‑‑scratch_dirs="path_to_directory"configuration option. By default, intermediate files are stored in the directory /tmp/impala-scratch.
- You can specify a single directory or a comma-separated list of directories.
You can specify an optional a capacity quota per scratch directory using the colon
(:) as the delimiter.
The capacity quota of
0is the same as no quota for the directory.
- The scratch directories must be on the local filesystem, not in HDFS.
- You might specify different directory paths for different hosts, depending on the capacity and speed of the available storage devices.
If there is less than 1 GB free on the filesystem where that directory resides, Impala still runs, but writes a warning message to its log.
Impala successfully starts (with a warning written to the log) if it cannot create or read and write files in one of the scratch directories.
||Use /dir1 and /dir2 as scratch directories with no capacity quota.|
||Use /dir1 and /dir2 as scratch directories with no capacity quota on /dir1 and the 25GB quota on /dir2.|
||Use /dir1 and /dir2 as scratch directories with the capacity quota of 5MB on /dir1 and no quota on /dir2.|
||Use /dir1 and /dir2 as scratch directories with no capacity quota.|
Allocation from a scratch directory will fail if the specified limit for the directory is exceeded.
If Impala encounters an error reading or writing files in a scratch directory during a query, Impala logs the error, and the query fails.
Priority Based Scratch Directory Selection
The location of the intermediate files are configured by starting the impalad daemon with the flag ‑‑scratch_dirs="path_to_directory". Currently this startup flag uses the configured scratch directories in a round robin fashion. Automatic selection of scratch directories in a round robin fashion may not always be ideal in every situation since these directories could come from different classes of storage system volumes having different performance characteristics (SSD vs HDD, local storage vs network attached storage, etc.). To optimize your workload, you have an option to configure the priority of the scratch directories based on your storage system configuration.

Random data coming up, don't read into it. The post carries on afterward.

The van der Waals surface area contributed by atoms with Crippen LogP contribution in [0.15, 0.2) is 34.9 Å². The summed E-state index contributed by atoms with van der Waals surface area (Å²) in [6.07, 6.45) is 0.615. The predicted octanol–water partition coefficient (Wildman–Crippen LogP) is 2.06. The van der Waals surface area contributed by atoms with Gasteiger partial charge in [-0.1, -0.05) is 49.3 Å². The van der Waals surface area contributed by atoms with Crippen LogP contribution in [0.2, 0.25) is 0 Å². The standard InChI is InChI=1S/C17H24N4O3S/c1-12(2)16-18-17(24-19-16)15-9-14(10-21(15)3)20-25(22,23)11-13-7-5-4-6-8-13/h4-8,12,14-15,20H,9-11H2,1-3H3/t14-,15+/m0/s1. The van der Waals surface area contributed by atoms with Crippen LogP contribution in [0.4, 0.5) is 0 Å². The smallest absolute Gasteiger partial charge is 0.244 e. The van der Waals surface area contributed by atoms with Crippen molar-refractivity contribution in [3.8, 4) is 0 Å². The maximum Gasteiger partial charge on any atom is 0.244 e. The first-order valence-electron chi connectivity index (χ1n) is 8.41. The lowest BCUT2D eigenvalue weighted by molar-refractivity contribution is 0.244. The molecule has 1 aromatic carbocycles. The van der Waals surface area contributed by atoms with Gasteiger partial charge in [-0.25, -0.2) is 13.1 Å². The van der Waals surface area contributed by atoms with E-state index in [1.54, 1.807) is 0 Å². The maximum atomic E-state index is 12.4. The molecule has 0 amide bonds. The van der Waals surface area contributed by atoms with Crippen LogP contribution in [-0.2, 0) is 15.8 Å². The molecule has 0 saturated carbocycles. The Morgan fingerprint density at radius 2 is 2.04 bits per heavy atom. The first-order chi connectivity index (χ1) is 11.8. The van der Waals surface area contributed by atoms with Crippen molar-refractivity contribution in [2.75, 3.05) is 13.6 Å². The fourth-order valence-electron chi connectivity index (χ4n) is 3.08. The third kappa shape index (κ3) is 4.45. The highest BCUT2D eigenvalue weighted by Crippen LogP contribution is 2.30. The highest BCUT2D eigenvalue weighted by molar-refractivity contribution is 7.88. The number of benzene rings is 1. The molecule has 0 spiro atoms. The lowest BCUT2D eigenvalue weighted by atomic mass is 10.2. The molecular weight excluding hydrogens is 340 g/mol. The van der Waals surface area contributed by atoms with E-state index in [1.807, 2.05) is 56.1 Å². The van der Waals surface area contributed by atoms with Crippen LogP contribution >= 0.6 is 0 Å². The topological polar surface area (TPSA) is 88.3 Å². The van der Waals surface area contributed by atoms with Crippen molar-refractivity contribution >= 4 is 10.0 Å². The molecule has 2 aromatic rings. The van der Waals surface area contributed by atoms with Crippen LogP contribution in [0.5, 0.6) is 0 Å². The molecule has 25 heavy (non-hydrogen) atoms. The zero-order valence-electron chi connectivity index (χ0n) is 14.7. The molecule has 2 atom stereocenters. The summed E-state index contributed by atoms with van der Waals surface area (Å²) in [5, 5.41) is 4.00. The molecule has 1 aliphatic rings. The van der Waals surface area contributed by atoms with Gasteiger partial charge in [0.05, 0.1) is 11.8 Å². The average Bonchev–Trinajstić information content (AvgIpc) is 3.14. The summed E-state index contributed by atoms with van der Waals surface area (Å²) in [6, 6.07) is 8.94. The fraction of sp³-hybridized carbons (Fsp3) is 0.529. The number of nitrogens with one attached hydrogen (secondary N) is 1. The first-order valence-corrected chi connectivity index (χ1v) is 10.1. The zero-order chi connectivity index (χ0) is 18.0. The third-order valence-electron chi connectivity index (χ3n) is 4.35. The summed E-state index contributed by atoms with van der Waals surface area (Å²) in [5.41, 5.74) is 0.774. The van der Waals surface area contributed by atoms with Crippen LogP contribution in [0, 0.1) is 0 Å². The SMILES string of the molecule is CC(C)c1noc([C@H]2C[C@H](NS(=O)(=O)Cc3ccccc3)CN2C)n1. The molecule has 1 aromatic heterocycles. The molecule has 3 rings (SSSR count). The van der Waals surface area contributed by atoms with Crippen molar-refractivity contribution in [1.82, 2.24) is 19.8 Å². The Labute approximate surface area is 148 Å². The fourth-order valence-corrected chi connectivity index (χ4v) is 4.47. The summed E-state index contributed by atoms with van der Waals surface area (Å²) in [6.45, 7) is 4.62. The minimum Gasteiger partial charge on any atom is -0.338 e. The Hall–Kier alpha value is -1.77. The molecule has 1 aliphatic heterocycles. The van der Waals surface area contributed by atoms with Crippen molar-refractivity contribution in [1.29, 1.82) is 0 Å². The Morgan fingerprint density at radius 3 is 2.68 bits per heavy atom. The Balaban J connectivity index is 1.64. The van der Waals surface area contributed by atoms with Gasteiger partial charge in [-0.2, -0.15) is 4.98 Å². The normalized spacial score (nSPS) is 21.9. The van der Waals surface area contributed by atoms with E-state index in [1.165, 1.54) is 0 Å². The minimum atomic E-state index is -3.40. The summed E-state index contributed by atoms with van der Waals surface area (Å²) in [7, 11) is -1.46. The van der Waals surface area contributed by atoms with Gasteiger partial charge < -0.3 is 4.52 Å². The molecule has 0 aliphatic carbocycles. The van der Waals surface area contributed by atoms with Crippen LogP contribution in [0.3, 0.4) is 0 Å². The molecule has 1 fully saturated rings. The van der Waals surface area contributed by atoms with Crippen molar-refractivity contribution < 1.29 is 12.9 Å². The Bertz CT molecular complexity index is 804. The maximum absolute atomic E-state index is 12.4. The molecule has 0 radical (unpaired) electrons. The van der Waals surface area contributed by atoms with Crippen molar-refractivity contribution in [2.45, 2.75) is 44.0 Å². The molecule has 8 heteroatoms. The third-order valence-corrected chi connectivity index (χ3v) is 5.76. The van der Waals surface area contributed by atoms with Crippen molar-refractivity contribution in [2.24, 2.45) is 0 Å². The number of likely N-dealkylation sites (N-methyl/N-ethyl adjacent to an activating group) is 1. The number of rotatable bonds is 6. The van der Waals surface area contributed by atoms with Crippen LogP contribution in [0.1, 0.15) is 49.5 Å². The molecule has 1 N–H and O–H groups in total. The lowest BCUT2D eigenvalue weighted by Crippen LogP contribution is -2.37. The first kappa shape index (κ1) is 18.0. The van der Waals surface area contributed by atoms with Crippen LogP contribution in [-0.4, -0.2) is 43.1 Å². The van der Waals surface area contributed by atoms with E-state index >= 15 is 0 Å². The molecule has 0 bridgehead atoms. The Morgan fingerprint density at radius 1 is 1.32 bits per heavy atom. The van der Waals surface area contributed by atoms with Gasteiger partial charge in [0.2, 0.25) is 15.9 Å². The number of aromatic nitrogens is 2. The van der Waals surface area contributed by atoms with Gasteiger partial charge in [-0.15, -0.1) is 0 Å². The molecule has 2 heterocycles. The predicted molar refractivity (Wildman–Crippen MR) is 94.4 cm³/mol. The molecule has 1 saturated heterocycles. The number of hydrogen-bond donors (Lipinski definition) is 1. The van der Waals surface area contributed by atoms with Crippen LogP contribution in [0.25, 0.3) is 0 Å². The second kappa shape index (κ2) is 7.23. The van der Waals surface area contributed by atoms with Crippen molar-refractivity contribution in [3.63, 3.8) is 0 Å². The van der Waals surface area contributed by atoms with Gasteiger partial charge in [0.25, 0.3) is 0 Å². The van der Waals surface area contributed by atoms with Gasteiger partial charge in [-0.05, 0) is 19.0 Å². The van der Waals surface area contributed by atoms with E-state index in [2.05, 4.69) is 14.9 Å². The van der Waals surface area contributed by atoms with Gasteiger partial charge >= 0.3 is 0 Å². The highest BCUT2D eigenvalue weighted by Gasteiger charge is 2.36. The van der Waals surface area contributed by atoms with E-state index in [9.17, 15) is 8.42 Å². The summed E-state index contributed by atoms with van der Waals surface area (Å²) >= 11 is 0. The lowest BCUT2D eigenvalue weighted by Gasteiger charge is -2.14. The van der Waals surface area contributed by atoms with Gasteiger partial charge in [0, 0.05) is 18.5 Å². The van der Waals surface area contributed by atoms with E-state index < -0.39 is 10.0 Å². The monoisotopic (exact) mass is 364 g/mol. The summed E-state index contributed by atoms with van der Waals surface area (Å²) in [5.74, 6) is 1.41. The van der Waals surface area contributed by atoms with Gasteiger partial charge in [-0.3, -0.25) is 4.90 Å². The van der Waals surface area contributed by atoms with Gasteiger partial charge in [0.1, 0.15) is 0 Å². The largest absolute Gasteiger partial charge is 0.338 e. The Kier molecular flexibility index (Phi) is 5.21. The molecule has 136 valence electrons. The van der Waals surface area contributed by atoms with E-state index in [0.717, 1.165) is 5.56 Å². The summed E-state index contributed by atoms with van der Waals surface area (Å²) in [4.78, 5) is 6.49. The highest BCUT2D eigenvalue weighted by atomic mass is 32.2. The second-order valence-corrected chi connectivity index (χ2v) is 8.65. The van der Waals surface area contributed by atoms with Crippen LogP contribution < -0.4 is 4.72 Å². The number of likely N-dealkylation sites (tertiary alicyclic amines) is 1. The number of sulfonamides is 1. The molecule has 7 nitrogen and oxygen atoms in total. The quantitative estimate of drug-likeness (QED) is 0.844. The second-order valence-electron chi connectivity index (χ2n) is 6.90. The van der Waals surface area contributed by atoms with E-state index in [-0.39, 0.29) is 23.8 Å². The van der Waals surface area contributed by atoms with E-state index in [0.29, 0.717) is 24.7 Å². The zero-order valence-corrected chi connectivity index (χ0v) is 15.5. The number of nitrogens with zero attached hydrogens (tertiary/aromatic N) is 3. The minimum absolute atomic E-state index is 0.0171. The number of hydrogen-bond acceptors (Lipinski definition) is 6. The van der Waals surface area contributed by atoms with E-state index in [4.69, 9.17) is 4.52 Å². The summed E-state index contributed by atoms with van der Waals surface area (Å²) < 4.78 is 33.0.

The scratch directories will be selected for spilling based on how you configure the priorities of the directories and if you provide the same priority for multiple directories then the directories will be selected in a round robin fashion.
/dir1 /dir1:200GB /dir1:200GB:
In the example below, dir1 will be used as a spill victim until it is full and then dir2, dir3, and dir4 will be used in a round robin fashion.
‑‑scratch_dirs="/dir1:200GB:0, /dir2:1024GB:1, /dir3:1024GB:1, /dir4:1024GB:1"
Increasing Scratch Capacity
You can compress the data spilled to disk to increase the effective scratch capacity. You
typically more than double capacity using compression and reduce spilling to disk. Use the
--disk_spill_compression_codec and –-disk_spill_punch_holes startup options. The
--disk_spill_compression_codec takes any value supported by the COMPRESSION_CODEC query
option. The value is not case-sensitive. A value of
LZ4 is recommended (default is NONE).
If you set
--disk_spill_compression_codec to a value other than
NONE, you must set
--disk_spill_punch_holes to true.
The hole punching feature supported by many filesystems is used to reclaim space in scratch files during execution of a query that spills to disk. This results in lower scratch space requirements in many cases, especially when combined with disk spill compression. When this option is not enabled, scratch space is still recycled by a query, but less effectively in many cases.
You can specify a compression level for
ZSTD only. For example:
Compression levels from 1 up to 22 (default 3) are supported for
The lower the compression level, the faster the speed at the cost of compression ratio.